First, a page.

BAIL AND NOT JAIL IS THE RULE-SC!

SEDITION: In a blatant misuse of the Sedition Act, two Manipur journalist were detained for two months for questioning the effectiveness of cow dung and urine in treating covid-19 cases!

By Adv. Vinayak D. Porob

Though the Supreme Court had made it clear that bail and not jail should be the first option, the Center and State governments have been arresting hundreds of activists and denying them bail for months and years, as in the case of Fr Stan Swamy

BAIL is a subject of public discussion in India these days in view of the fact that Arnab Goswami was granted interim bail with many others before him languishing in custody still not granted the privilege of bail, in spite of several months of incarceration.
The issue of bail cannot be decided uniformly in all criminal offences, as the parameters judging bail differ on the nature of offence committed. However, the only basic principle to be considered is that bail is a rule, and jail an exception, which statement Justice Krishna Iyer was pleased to quote in one of his landmark judgments on bail.
A fundamental postulate of criminal jurisprudence is the presumption of innocence of the accused until found guilty, the courts have to consider this while deciding bail along with other factors.
However, there are instances in criminal law, where reverse onus has been placed on an accused with regard to some specific offences. But that does not detract from the fundamental postulate in respect of other offences. Each bail application is decided by the courts based on its own facts and circumstances, and there cannot be a common principle to decide bail in general. As such granting or rejecting bail is at the discretion of the court, it has to be examined and exercised judiciously in a fair and just manner.
Exercising judicial discretion has been circumscribed by a large number of decisions rendered by the Supreme Court and the High Courts of various states, yet occasionally there is a necessity for the courts to introspect whether denying bail to the accused is the right thing to do on the basis of facts and circumstances of the case?

SUPREME COURT TAKES NOTE

CERTAINLY, delay in deciding bail is an issue which the Supreme Court of India has taken note of recently. There is a pressing need for courts to remedy the institutional problem of bail applications not being disposed of expeditiously. Emphasizing the role of the District Judiciary, the Supreme Court has observed that the District Judiciary provides first interface to the citizen and though subordinate in hierarchy, it is not subordinate in terms of importance in the lives of citizens or in terms of the duty to render justice. It is through the instrumentality of bail that the criminal justice system’s primordial interest in preserving the presumption of innocence finds its most eloquent expression and therefore, there is a pressing need for courts across the judicial hierarchy in India to remedy the institutional problem of bail applications not being heard and decided expeditiously.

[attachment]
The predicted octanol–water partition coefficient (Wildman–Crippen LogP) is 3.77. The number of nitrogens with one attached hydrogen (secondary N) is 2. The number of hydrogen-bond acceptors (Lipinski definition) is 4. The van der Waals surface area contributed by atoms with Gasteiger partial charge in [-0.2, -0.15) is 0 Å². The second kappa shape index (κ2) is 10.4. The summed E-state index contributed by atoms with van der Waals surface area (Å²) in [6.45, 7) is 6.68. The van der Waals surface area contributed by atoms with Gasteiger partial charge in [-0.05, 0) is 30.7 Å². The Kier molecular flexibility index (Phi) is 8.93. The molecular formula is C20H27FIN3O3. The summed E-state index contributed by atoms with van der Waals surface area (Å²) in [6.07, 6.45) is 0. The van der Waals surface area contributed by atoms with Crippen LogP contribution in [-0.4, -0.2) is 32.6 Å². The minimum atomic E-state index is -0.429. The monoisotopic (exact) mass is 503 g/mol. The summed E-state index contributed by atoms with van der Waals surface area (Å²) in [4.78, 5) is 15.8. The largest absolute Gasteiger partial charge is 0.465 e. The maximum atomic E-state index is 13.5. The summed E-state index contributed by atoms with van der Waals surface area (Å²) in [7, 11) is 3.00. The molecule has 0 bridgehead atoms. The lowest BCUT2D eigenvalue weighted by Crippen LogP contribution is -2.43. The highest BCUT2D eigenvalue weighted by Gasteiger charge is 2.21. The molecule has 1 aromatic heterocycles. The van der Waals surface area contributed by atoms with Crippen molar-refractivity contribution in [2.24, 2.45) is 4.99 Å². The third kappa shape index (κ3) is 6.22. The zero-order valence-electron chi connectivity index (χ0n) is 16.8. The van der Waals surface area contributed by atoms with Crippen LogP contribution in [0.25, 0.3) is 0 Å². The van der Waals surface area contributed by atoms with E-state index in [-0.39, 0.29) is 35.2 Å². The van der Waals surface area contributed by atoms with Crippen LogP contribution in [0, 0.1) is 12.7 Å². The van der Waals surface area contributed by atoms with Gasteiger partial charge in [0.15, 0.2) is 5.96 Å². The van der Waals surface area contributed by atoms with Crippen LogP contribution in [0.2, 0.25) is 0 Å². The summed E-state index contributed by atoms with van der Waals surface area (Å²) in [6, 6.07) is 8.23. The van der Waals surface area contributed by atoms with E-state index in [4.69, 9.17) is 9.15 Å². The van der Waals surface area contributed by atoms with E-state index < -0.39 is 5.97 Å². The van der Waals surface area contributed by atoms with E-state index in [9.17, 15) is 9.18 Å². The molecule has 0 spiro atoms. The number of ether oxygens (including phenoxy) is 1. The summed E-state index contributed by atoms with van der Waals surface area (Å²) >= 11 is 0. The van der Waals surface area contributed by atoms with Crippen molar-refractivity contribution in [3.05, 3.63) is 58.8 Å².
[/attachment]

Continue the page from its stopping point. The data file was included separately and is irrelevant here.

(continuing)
While deciding bail the courts cannot presume the accused to be guilty and decide the fate of the bail as punishment before trial. At the stage of deciding bail an elaborate examination of evidence and detailed reasons touching the merit of the case should be avoided. However, there is a need to indicate in the order reasons for prima facie concluding whether bail is to be granted or not?
Bail in the State of Goa before the magistrates are usually decided expeditiously. However, in sessions trial-able offences some of the courts delay in disposing bail applications, which is most of the times frustrating for the accused as well as their advocates. The general principle laid down by the Supreme Court in scores of decisions is rendered infructuous if disposal of bail are delayed.
Granting or rejecting bail is at the discretion of the court, however in the interest of justice, the minimum, the accused is entitled to a speedy disposal of bail application. The question of one’s personal liberty guaranteed under Article 21 of the Constitution of India is at stake, which the courts in a humane manner have to consider.

VARIABLE QUANTITY

ANY person found with a quantity of narcotic drugs or psychotropic substance above small quantity but below commercial quantity than the rigors of Section 37 of the Narcotic Drugs & Psychotropic Substances Act, 1985 are not applicable and the accused at the stage of bail need not prove that there are reasonable grounds for believing that he is not guilty of such offence, and that he is not likely to commit any offence on bail. In spite of that the courts have delayed disposal of bail in such variable quantity offences.
Earlier such variable quantity bail issues were decided within a span of a week and now due to many reasons including Covid-19, bail in variable quantity are also decided belatedly – in spite of the fact that the Supreme Court in its busy schedule decided the bail plea of Arnab Goswami within a week, by seriously taking into consideration the issue of personal liberty.
Considering the issue that in deserving cases and in cases falling under the parameters of law when bail is not granted, the consequences for those who suffer incarceration are serious, and being alive to the situation recently there is circular issued to District Courts in Goa as per information provided, to dispose of bail applications expeditiously. This is the need of the hour as in a bail proceeding the question of liberty is at stake and under no circumstances be overlooked.
(The writer is a practicing criminal lawyer based in Mapusa- Goa.)

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